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Infect Immun. 2015 Dec;83(12):4759-71. doi: 10.1128/IAI.01184-15. Epub 2015 Sep 28.

CD8+ T cell exhaustion, suppressed gamma interferon production, and delayed memory response induced by chronic Brucella melitensis infection.

Author information

1
Department of Microbiology and Immunology, Midwestern University, Glendale, Arizona, USA Department of Pathobiological Sciences, University of Wisconsin-Madison School of Veterinary Medicine, Madison, Wisconsin, USA.
2
Department of Pathobiological Sciences, University of Wisconsin-Madison School of Veterinary Medicine, Madison, Wisconsin, USA.
3
Cellular and Molecular Pathology Training Program, University of Wisconsin-Madison School of Medicine and Public Health, Madison, Wisconsin, USA.
4
Department of Pediatrics, University of Wisconsin-Madison School of Medicine and Public Health, Madison, Wisconsin, USA.
5
Department of Pathobiological Sciences, University of Wisconsin-Madison School of Veterinary Medicine, Madison, Wisconsin, USA splitter@svm.vetmed.wisc.edu.

Abstract

Brucella melitensis is a well-adapted zoonotic pathogen considered a scourge of mankind since recorded history. In some cases, initial infection leads to chronic and reactivating brucellosis, incurring significant morbidity and economic loss. The mechanism by which B. melitensis subverts adaptive immunological memory is poorly understood. Previous work has shown that Brucella-specific CD8(+) T cells express gamma interferon (IFN-γ) and can transition to long-lived memory cells but are not polyfunctional. In this study, chronic infection of mice with B. melitensis led to CD8(+) T cell exhaustion, manifested by programmed cell death 1 (PD-1) and lymphocyte activation gene 3 (LAG-3) expression and a lack of IFN-γ production. The B. melitensis-specific CD8(+) T cells that produced IFN-γ expressed less IFN-γ per cell than did CD8(+) cells from uninfected mice. Both memory precursor (CD8(+) LFA1(HI) CD127(HI) KLRG1(LO)) and long-lived memory (CD8(+) CD27(HI) CD127(HI) KLRG1(LO)) cells were identified during chronic infection. Interestingly, after adoptive transfer, mice receiving cells from chronically infected animals were able to contain infection more rapidly than recipients of cells from acutely infected or uninfected donors, although the proportions of exhausted CD8(+) T cells increased after adoptive transfer in both challenged and unchallenged recipients. CD8(+) T cells of challenged recipients initially retained the stunted IFN-γ production found prior to transfer, and cells from acutely infected mice were never seen to transition to either memory subset at all time points tested, up to 30 days post-primary infection, suggesting a delay in the generation of memory. Here we have identified defects in Brucella-responsive CD8(+) T cells that allow chronic persistence of infection.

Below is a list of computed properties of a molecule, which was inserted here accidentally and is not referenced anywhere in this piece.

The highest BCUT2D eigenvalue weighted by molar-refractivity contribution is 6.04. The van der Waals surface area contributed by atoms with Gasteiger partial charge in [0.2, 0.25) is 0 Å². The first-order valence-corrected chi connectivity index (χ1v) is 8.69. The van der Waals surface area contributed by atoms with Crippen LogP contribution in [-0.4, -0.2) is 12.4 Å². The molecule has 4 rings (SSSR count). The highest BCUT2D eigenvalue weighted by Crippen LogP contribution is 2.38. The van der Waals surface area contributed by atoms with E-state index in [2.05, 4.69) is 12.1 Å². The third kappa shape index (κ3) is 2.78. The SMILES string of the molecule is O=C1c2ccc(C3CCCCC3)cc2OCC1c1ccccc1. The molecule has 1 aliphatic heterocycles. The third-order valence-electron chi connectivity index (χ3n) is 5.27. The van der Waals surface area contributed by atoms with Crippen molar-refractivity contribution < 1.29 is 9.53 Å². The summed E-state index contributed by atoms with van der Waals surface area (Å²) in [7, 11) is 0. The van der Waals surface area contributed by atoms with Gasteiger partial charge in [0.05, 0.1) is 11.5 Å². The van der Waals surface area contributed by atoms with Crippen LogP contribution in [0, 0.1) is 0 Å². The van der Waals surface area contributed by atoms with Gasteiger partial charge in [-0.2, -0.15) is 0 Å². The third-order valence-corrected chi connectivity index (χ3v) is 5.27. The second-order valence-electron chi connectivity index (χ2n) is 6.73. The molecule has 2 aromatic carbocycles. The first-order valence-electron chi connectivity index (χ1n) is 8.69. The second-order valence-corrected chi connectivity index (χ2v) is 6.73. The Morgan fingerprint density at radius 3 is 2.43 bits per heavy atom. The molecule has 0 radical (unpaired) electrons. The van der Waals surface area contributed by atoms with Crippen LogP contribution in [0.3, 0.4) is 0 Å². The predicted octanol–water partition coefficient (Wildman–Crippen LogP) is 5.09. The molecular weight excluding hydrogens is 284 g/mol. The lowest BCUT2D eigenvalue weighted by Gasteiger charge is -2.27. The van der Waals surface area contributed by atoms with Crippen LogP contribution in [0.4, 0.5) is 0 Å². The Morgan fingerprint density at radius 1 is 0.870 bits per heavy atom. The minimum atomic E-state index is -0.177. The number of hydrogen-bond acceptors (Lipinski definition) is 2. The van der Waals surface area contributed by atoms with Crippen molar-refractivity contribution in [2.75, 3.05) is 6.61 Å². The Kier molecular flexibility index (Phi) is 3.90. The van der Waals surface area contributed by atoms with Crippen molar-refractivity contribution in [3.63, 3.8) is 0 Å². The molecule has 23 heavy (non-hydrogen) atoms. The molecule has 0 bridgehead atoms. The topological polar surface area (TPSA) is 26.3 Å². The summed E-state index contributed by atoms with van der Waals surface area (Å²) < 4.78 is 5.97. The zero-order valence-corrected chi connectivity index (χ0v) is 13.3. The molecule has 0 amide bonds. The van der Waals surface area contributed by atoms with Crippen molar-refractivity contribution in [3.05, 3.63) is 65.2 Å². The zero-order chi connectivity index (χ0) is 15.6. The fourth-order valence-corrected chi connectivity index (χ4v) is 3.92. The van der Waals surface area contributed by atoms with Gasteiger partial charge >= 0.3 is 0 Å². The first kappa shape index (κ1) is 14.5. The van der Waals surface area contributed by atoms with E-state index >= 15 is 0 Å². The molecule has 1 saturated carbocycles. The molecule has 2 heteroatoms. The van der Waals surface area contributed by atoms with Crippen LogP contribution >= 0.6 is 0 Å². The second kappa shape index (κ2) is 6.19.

PMID:
26416901
PMCID:
PMC4645381
DOI:
10.1128/IAI.01184-15
[Indexed for MEDLINE]
Free PMC Article

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